In Wasauksing First Nation v. Wasauksing Lands Inc., the Ontario Court of Appeal refused to allow rectification of the register of members of a not-for-profit corporation so that all of the members of a First Nation were members of the corporation.
Wasauksing First Nation is a native community on Parry Island in Georgian Bay. In the 1960s, WFN decided to lease part of its land as cottage lots for the purpose of earning revenues for its members. Because the Indian Act (Canada) prohibits Indian bands from alienating land except to the Crown, in 1971 WFN incorporated Wasausink Lands Inc. as a non-share capital corporation under the Ontario Corporations Act to lease the lots and collect and manage the rents.
In 1994 and 1995, the governance of the corporation was formally separated from that of the First Nation. After control of the band council changed, a dispute ensued about who controlled the corporation. The elected band council contended that the members of the First Nation are also members of the corporation, and the chief and council of the WFN are the rightful directors. However, the incumbent directors contended that the members and directors of the corporation must be determined in accordance with the letters patent and by-laws of the corporation and the Corporations Act. The band council brought proceedings for a declaration that the elected chief and council were the corporation's directors, that the members of the WFN also comprised the members of the corporation and an order to rectify the corporation's register of members and register of directors accordingly.
Justice Blair concluded that the members of the corporation were the original incorporators, as modified by the 1994-95 reorganization, and that the directors were those elected as part of that reorganization. He also found that the corporation was not formed with the intention that all members of the First Nation would be members of the corporation, nor that WFN itself would be a member, that the corporation had a limited rather than a universal membership, that the original directors were still in place at the time of the 1994-95 reorganization and that that reorganization was itself initiated by the band council and properly carried out. Accordingly, Justice Blair rejected the application of rectification under the Act to install the band council in control of the corporation.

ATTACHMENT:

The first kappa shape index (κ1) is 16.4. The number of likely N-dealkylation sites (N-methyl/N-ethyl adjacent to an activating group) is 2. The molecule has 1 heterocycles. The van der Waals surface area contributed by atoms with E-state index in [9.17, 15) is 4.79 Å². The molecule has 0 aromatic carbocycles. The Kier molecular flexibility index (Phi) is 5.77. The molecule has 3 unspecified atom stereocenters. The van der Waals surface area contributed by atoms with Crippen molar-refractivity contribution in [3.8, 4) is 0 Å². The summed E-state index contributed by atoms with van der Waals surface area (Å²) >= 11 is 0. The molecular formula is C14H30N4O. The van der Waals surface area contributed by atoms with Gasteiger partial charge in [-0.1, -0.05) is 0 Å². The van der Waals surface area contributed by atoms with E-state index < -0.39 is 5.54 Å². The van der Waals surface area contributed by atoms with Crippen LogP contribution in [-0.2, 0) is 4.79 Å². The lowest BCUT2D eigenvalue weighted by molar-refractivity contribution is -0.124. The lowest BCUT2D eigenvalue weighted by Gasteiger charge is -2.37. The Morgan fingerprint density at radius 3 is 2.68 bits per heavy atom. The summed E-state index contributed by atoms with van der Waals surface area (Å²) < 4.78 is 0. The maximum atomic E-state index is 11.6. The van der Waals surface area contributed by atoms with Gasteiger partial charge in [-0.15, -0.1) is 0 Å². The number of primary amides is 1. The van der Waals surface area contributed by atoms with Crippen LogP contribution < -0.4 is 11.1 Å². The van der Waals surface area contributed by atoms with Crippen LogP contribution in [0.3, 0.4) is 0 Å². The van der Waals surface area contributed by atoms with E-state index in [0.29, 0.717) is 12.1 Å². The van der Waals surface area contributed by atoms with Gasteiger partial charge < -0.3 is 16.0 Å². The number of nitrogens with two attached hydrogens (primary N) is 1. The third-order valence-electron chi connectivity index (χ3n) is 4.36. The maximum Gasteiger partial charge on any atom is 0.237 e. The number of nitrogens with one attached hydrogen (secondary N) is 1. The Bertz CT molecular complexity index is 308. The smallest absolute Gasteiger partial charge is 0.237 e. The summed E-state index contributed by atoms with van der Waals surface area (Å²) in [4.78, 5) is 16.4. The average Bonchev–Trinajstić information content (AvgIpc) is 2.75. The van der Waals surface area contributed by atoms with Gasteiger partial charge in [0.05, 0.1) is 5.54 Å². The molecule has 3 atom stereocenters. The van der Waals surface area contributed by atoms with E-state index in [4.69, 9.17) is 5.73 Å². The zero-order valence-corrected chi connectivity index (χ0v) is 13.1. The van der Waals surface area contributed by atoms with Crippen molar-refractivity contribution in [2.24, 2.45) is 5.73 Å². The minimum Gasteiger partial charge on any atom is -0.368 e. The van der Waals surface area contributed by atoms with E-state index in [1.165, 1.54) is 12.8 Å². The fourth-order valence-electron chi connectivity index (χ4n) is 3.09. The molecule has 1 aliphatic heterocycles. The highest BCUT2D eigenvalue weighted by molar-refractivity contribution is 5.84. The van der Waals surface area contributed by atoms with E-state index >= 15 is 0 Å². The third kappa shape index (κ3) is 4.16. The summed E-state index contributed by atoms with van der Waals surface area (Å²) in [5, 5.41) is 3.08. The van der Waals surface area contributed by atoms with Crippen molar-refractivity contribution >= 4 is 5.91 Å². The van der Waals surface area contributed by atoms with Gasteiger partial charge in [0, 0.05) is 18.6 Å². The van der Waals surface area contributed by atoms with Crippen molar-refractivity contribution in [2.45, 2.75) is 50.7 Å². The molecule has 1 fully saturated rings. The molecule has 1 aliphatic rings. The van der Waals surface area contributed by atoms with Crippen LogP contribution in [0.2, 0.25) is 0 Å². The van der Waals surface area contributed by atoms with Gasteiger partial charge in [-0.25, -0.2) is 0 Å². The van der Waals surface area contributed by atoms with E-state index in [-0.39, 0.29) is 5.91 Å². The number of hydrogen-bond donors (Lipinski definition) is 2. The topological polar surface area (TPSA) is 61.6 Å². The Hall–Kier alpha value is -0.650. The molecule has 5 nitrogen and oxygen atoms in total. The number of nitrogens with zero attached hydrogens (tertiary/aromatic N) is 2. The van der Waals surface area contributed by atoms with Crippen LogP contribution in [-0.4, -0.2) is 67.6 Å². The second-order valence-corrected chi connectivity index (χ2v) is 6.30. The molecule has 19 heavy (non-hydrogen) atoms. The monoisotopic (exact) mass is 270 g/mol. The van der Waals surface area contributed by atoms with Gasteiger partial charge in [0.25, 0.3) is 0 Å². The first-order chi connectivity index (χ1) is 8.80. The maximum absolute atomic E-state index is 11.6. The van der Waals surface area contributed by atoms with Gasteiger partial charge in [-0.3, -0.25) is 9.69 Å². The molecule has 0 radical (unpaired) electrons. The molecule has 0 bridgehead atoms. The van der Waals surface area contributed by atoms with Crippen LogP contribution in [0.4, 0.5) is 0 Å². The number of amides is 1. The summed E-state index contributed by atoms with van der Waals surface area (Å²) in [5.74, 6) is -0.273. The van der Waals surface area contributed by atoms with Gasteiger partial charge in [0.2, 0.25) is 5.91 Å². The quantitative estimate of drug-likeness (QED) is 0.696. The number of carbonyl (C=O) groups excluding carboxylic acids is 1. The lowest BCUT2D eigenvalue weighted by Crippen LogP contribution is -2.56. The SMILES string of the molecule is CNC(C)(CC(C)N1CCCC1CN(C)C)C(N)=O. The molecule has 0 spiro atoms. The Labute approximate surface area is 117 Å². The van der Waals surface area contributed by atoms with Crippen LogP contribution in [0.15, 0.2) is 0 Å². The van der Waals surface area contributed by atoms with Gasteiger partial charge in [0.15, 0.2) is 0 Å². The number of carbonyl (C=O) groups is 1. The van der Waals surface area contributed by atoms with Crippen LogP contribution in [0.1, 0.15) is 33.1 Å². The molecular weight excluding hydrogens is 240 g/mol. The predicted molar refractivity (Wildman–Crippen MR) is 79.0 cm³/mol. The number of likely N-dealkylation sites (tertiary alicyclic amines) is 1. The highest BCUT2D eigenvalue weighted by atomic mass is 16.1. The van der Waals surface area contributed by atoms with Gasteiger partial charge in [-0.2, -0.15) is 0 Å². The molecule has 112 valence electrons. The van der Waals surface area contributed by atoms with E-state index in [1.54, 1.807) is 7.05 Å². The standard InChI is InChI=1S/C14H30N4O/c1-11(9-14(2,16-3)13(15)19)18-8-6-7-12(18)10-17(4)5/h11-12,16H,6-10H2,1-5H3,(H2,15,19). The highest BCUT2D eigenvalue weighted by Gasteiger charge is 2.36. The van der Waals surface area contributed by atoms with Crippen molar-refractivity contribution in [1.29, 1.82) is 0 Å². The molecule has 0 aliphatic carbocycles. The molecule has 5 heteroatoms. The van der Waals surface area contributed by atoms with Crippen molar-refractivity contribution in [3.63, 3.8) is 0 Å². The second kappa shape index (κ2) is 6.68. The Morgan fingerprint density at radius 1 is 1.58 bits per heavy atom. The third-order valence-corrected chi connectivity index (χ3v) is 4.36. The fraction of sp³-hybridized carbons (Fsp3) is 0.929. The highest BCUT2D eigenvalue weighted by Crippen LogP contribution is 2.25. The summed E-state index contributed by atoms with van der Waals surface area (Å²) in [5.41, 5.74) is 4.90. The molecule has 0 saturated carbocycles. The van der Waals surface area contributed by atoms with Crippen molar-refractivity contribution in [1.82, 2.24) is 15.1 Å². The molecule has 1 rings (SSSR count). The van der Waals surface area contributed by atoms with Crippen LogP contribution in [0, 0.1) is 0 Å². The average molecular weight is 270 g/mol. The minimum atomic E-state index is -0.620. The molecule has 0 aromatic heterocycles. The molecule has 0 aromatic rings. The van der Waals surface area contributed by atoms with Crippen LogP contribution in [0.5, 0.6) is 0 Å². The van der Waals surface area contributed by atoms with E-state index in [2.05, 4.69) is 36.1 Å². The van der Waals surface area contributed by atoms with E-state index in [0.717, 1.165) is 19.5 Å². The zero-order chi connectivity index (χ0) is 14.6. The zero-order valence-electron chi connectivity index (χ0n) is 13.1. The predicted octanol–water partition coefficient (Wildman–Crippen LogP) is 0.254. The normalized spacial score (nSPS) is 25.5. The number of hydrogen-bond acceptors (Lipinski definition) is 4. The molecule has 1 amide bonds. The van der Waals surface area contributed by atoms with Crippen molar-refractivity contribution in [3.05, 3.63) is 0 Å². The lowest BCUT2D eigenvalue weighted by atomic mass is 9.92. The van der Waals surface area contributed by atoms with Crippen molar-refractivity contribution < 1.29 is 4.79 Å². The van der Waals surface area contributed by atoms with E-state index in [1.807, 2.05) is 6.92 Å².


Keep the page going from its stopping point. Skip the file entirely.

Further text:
The band council appealed the trial judge's ruling to the Ontario Court of Appeal. However, the Court of Appeal affirmed the ruling of the trial judge on all points and, therefore, dismissed the appeal.
As to the membership, the court examined the letters patent and found that none of the corporation's constating records expressly provided for universal membership and, therefore, its register of members made no provision to the effect that all members of the WFN were members of the corporation. Likewise, the letters patent provided that the original incorporators were the first directors of the corporation and made no provision for persons becoming directors of the corporation by virtue of their office or position with the WFN, as is permissible under the Act. The court found no legal basis upon which to conclude that the elected chief and band council members also automatically enjoyed status as directors of the corporation.
The court also rejected the argument that members of the WFN were also members of the corporation by virtue of their subjective belief that they were members. Among other reasons, the court stated that the level of understanding among members of the WFN concerning the corporation's governance framework was uneven, inconsistent and unclear.
With respect to the application for rectification under the Act, the court applied the general equitable principles of rectification to the facts. Therefore, the court may exercise its discretionary power to order rectification. However, the discretion is not to be exercised lightly but only were it is demonstrated that, by mistake, a written document does not accord with or accurately reflect the agreements or arrangements intended by the parties. Likewise, rectification under the Act is intended to permit the correction of unintended or inadvertent clerical errors or mistakes in the completion of corporate records and registers. It is not intended to serve as a tool to resolve complex corporate disputes or to effect fundamental changes that intrude on established internal corporate affairs.
The same legal regimes apply to aboriginals and non-aboriginals alike.
3. Key Observations
Wasauksing is an important case affirming the autonomy of the parties in forming the constating documents of their corporation. The choices made in structuring the membership and composition of the board of directors will be respected by the courts and cannot be overturned without compelling evidence that the constating documents do not reflect the actual intentions of the parties at the time of incorporation.
Wasauksing is also important in establishing certainty and stability in the governance of corporations of all types (including non-share capital corporation). Control of the corporation must be determined by a strict application of the corporation's constating documents and governing statute, and cannot be overturned by the introduction of extraneous evidence and governance norms.